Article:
The average dog trainer is fine for typical pet dog training. Such a trainer probably can help solve typical puppy/dog issues like jumping up, chewing, etc. When you move into the realm of performance dogs, or even dogs who will do more than hang out in the backyard, then I think it’s best to seek out top trainers in your area, who specialize in the various training you need and who really keep up on the latest animal behavior research. When a dog’s challenges cross beyond typical and into abnormal, then it’s time to consult with a behaviorist … especially if the behavior is dangerous.
Now, a lot of people call themselves behaviorists who really aren’t. True behaviorists are PhD’s who are certified applied animal behavior professionals. There are also veterinary behaviorists with extensive animal behavior credentials, in addition to their medical ones. Here’s a link to the certifying body’s website, if you need help finding a real behaviorist near you:
There is also a link the sidebar to the right, in my Blogroll, for a behaviorist blog from Animal Behavior Associates here in Colorado. I highly recommend it, if you want to learn more. They are very good at explaining complex topics to “regular” people.
They have no magic elixers, though. Hiring a behaviorist requires hard, often long-term, work. Based on my research and reading, it’s much better to call for help sooner rather than later. So, keep that in mind as you face any doggie drama in your life. Don’t assume weird or scary behaviors will go away or get better on their own. Most times, they won’t.
On a personal note
So far, I’ll admit, I have not gone this route with Lilly because we both adore Gigi Moss, who I call our behaviorist-type trainer (http://www.gigimoss.com/index.htm). Gigi reads a lot, researches a lot, attends conferences to learn more from top trainers. She’s not pedaling old crappy methods or ideas. She adjusts strategies based on each dog’s needs, not on some formula that only works for “normal” dogs.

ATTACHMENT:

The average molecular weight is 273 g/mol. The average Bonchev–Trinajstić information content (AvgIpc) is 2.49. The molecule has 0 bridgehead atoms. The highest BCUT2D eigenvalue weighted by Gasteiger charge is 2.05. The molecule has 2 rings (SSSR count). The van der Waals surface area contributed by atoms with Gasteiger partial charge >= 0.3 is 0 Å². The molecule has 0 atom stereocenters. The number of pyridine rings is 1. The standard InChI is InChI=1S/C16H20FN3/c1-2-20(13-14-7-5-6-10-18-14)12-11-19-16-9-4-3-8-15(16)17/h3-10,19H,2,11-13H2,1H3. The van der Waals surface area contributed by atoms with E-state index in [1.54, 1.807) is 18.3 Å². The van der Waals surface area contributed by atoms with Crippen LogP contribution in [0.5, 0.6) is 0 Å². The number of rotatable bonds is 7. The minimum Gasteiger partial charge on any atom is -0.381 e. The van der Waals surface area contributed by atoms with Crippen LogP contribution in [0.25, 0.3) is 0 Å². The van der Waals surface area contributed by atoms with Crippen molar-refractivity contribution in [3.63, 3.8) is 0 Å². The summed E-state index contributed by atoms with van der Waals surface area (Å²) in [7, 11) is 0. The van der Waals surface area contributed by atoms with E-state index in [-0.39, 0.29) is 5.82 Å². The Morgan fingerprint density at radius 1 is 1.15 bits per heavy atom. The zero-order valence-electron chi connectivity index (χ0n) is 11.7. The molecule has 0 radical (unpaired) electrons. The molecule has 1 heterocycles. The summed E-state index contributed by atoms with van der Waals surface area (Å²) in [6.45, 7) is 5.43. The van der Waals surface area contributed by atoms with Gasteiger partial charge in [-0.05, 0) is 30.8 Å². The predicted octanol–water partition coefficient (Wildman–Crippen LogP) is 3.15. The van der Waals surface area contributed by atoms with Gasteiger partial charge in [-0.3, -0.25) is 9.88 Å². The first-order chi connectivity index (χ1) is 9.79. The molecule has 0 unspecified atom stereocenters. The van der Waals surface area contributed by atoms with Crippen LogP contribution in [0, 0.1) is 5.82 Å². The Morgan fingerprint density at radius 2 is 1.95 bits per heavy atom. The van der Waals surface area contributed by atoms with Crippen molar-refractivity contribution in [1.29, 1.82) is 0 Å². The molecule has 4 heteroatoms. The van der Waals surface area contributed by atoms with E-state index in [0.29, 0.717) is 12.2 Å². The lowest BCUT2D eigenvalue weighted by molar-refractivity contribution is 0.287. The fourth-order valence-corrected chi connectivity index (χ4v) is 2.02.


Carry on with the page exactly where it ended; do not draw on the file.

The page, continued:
Lilly loves Gigi’s classes. She howls with joy when we turn up the street to the dog park in Boulder, where Gigi holds drop-in classes. It’s the one place Lilly has worked well or learned to recover.
Gigi hangs in there with us, even when things get tough.
Unlike many of our classmates, Lilly and I started our pet dog obedience work elsewhere, but the dogs who started with Gigi as pups are stellar. I’m not kidding. These dogs are phenomenal, and their handlers adjust as needed to help me manage Lilly’s environment so that it is not so “scary.”
These are good people with great dogs, and I’m grateful to have them in our corner as we look to expand what Lilly is capable of doing. They help us build confidence so that Lilly doesn’t feel like she needs to be on guard all the time.
At these classes, Lilly is mostly practicing behaviors she already knows. In fact, one of Gigi’s interns called Lilly “The Ringer” when we first started going because her skill level was so much higher than the pups in the class (usually 9 months to a year old).
I usually refer to it as our work-and-play class because we take play breaks so that the dogs DON’T learn that every time we call them the fun is over. Lilly doesn’t really play with the other dogs. Once in a while, she’ll take up the chase and pretend she’s herding the pack. But, mostly, it’s a victory for her to poke around on her own or stay calmly by my side, even though noisy, rambunctious dogs keep racing by.
It’s not so much a place for Lilly to
learn new behaviors in the traditional sense. It’s a place for Lilly to learn to trust. It’s a
place to practice doing simple things even though
other dogs are around. And, for Lilly, that’s hard work.